Even if we set aside the economic harm caused by the 2017 hurricanes, the recent earthquakes, and the COVID-19 pandemic, it is clear the Puerto Rican economy has been on a path of secular stagnation for at least a decade. This is not to say the reconstruction of the capital endowment damaged or destroyed by the natural disasters, or assisting both businesses and households adversely affected by the COVID-19 pandemic are not important. Those are, however, necessary but insufficient conditions to reignite economic growth in Puerto Rico. We also have to work on improving our anemic capacity to produce endogenous growth and on reforming our institutions. That is why we dedicated an installment of our Focus 2020 series to look at how the implementation of a modern industrial policy could help on both fronts: generating endogenous growth and spearheading institutional reforms.
9. Land Value Capture
What is land value capture (“LVC”)? As Raúl Santiago Bartolomei and Deepak Lamba Nieves show in this short explanation, land value capture refers to a series of policy instruments that a local government can implement to “capture”—through taxation, fees, or acquisition—a fraction of the value that is added to development costs by way of speculation and market pricing. Once the added value is “captured”, local governments can redistribute it by making strategic investments in infrastructure improvements, affordable housing, or public amenities, prioritizing low-income households. Common instruments used for LVC include land value taxation, development impact fees, charges on building rights, community land trusts, and land banking.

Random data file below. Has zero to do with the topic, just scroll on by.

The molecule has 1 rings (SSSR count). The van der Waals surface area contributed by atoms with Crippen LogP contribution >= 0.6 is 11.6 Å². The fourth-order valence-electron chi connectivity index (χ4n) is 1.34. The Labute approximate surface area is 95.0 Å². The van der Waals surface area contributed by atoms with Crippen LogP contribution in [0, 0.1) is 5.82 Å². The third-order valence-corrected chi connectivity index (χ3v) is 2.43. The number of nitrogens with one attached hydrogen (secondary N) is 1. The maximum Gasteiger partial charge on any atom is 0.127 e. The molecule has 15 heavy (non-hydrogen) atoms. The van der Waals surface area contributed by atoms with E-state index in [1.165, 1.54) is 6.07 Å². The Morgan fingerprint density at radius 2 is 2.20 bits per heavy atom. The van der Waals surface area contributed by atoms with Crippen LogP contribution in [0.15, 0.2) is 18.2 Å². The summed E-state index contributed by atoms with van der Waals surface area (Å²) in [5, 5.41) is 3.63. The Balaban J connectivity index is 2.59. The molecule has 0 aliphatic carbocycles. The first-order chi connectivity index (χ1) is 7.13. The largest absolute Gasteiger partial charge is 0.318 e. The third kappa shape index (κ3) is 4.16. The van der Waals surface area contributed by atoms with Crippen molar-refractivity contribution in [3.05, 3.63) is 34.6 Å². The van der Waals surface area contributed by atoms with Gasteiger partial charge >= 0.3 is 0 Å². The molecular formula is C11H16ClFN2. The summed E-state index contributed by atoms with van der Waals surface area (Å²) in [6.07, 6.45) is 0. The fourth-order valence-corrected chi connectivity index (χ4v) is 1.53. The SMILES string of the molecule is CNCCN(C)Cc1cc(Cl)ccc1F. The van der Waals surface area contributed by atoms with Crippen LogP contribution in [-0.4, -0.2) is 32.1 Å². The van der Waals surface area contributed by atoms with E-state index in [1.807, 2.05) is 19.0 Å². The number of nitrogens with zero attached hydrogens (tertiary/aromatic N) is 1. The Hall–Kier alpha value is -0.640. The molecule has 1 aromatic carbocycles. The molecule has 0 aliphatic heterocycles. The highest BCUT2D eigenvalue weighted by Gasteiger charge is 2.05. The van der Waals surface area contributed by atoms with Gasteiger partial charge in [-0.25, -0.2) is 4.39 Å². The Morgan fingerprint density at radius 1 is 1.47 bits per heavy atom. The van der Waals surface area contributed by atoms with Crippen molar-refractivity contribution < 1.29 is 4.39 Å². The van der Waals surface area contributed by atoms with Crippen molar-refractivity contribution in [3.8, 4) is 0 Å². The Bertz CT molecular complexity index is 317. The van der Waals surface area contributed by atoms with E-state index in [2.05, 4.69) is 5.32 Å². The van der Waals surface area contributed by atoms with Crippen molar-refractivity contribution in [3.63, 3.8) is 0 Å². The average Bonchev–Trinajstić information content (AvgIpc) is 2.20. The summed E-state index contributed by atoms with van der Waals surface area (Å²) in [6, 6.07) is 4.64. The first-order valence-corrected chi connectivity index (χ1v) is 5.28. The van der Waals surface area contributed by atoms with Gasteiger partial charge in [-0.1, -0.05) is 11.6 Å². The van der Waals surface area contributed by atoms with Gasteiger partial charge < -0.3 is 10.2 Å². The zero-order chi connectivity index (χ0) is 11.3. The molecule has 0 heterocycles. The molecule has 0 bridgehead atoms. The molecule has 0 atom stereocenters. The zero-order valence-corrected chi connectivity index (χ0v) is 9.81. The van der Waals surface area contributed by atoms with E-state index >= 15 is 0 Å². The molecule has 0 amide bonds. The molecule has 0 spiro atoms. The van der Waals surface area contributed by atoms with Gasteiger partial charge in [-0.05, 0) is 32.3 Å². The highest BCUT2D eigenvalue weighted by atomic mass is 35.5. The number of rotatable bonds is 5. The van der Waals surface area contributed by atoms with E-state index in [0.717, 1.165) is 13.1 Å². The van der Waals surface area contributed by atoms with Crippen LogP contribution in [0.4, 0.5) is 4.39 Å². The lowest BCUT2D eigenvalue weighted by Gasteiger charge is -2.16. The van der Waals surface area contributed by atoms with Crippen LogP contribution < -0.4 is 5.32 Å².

10. Transformation During Pandemic Times
This year we welcomed Jennifer Wolff, Ph.D., back to CNE as head of our bureau in Madrid, Spain. In this piece, Jennifer writes about the plan presented by President Pedro Sánchez (PSOE) to turn-around the post-pandemic Spanish economy by setting the stage for an expansive spending policy that aims to shape state budgets for the next seven years. According to Jennifer’s analysis, the Plan focuses on ten key policies from which Puerto Rico could draw important lessons for the future, among which are the digitization and decarbonization of the economy, the renewal of technological capital, the increased internationalization of local companies, greater integration into regional transport corridors, and the implementation of social policies that ensure the integration of women and precarious groups into the transformation process.